Being prepared to take on challenges has seen Hamilton engineering geologist Emily Cleland forge a remarkable career, which was recognised at the annual We Are Waikato Property People Awards.
Taking out the Rider Levett Bucknall Young Achiever of the Year Award came five years almost to the month after she co-founded HD Geo and in the same week she was accepted onto a national leadership programme.
It follows five years of growth for the firm she founded as a 28-year-old with geotech engineer Andrew Holland in November 2014. Eighteen months ago they shifted from Te Rapa to premises on London Street, bringing them closer to other consulting firms in the CBD.
She says she is fortunate to have always had people who encouraged and challenged her to push harder
“I have always tried to be prepared for those opportunities when they have arisen.”
That certainly applies to the formation of HD Geo. At the time she and Holland both worked for Aecom.
“Andrew approached me one day and said, ‘What do you think about starting our own business?’ I was like, ‘let’s do it.’ It was probably a two minute conversation.”
About 18 months ago, Terre Nicholson joined the firm, with a focus on working with contaminated land. That sees them in a good position in the industry, one of very few of the smaller consultancies to offer the specialty service.
Major projects they have worked on include Rotokauri Rise and Visy. They work at building partner relationships with other firms and that has borne fruit most notably as part of a group of smaller firms that won the geotech consultants contract for Thames Coromandel District Council.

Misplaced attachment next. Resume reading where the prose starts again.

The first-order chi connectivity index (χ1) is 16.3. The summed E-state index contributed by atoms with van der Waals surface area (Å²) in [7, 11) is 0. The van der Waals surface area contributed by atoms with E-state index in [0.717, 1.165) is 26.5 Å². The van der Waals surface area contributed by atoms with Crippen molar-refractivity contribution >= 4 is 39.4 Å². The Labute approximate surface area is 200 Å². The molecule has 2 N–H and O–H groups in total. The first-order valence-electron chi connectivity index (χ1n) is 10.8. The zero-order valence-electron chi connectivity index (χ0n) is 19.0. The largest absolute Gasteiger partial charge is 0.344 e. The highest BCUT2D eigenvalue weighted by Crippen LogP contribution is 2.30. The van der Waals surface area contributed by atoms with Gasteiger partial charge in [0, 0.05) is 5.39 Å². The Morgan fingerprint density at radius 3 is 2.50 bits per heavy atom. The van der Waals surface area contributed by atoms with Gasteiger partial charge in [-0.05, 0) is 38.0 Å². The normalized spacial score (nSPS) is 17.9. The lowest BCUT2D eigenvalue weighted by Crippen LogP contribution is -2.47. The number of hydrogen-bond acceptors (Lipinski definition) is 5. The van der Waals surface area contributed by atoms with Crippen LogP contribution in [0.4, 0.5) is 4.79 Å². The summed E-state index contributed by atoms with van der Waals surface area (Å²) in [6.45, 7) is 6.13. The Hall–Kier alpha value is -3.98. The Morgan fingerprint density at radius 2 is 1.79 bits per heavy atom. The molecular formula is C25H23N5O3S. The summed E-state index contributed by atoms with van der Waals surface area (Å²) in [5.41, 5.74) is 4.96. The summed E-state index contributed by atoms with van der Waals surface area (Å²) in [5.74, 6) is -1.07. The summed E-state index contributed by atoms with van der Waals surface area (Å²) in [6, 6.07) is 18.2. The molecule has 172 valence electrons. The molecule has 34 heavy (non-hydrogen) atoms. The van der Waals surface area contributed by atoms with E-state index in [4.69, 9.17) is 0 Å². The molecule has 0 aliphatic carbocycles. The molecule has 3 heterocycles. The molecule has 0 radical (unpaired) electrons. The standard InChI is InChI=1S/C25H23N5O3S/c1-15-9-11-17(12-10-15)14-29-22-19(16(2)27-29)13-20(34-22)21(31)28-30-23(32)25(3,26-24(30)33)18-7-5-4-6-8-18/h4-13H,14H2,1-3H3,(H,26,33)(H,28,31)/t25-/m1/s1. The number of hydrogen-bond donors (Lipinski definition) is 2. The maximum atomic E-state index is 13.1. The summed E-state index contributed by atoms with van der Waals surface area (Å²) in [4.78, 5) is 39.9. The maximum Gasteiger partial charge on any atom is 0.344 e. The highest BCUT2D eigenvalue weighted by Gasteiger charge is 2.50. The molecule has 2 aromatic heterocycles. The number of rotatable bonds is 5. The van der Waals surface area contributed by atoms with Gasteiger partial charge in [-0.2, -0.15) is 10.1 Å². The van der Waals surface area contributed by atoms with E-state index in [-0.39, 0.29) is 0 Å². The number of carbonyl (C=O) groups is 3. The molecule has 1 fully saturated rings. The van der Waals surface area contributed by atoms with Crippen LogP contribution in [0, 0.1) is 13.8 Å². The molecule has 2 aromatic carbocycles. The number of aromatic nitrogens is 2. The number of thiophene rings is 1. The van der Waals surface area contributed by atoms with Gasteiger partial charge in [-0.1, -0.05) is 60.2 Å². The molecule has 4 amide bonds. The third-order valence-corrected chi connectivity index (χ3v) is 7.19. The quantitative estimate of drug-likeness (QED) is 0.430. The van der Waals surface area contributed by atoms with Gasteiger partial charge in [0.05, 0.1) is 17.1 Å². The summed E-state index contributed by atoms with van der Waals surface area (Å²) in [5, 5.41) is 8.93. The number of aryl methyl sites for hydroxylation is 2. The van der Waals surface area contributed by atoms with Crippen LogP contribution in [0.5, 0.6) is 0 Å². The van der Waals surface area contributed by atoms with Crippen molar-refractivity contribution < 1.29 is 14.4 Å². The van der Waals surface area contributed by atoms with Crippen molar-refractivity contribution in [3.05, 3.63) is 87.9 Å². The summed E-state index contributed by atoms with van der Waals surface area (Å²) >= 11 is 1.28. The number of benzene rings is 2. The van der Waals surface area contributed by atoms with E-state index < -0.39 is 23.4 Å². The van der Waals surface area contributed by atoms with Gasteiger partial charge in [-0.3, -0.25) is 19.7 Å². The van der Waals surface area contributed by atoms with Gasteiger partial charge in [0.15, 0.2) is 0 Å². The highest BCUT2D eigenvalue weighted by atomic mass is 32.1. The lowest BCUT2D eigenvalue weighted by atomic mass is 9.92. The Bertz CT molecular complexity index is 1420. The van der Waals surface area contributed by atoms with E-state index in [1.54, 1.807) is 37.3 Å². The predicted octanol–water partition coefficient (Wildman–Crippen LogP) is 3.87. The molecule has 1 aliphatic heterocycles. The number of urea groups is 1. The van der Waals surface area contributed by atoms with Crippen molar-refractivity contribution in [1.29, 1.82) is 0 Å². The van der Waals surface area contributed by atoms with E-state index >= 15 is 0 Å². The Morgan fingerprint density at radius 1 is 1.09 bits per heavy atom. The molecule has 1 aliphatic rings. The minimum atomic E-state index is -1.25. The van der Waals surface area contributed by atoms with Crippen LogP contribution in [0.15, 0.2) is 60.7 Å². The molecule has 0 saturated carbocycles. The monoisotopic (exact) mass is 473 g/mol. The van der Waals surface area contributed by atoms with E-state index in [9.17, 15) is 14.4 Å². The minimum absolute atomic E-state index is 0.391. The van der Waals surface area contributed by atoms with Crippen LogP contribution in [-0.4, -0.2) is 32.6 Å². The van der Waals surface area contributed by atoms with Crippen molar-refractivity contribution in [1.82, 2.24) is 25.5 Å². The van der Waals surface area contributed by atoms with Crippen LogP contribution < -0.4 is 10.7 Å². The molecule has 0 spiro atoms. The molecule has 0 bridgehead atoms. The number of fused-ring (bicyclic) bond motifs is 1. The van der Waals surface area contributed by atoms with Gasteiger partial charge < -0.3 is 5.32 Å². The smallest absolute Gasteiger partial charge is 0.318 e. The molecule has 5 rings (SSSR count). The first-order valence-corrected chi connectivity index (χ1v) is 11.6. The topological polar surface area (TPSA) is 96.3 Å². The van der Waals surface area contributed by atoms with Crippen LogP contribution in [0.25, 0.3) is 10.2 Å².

“We’ve deliberately chosen not to go into other fields because those partnerships with other consultants are really important to us.”
Their staffing sits at about 17, rising to 20 when they take on university students during the summer months. They established an Auckland office late last year when one of their consultants shifted there.
Cleland enjoys building the business, and that sees her preparing for succession as she takes on the advanced leadership programme with Leadership in Women NZ, a 12-month course.
Cleland said she has always had mentors who have pushed her, and she is now playing a similar role herself within the firm. She has a clear view of her own approach and that of the firm.
“I think I’ve worked really hard to get to where I am but it hasn’t been at the expense of other people, or the team or the culture. [It comes from] being really deliberate about the type of person I want to be and the people that we want on the team and the type of business that we want to come across as – and that’s being good people who work with good people.
“And I think because it’s an area that I’m passionate about, and because we have such great people here who do technically fantastic work, by trying to pull together all those elements it’s created a good service.”
The firm has a strong female presence, which Cleland welcomes as contributing to its diversity.
These days she gets out in the field less often as she concentrates on developing the business. “I love being out in the field. And so occasionally it will happen. But I also love the opportunity to just create this really great business.
“I see my future as trying to build up other people in the team to bring them in and replace me so that I can step away from the business and go help other businesses succeed and also to mentor other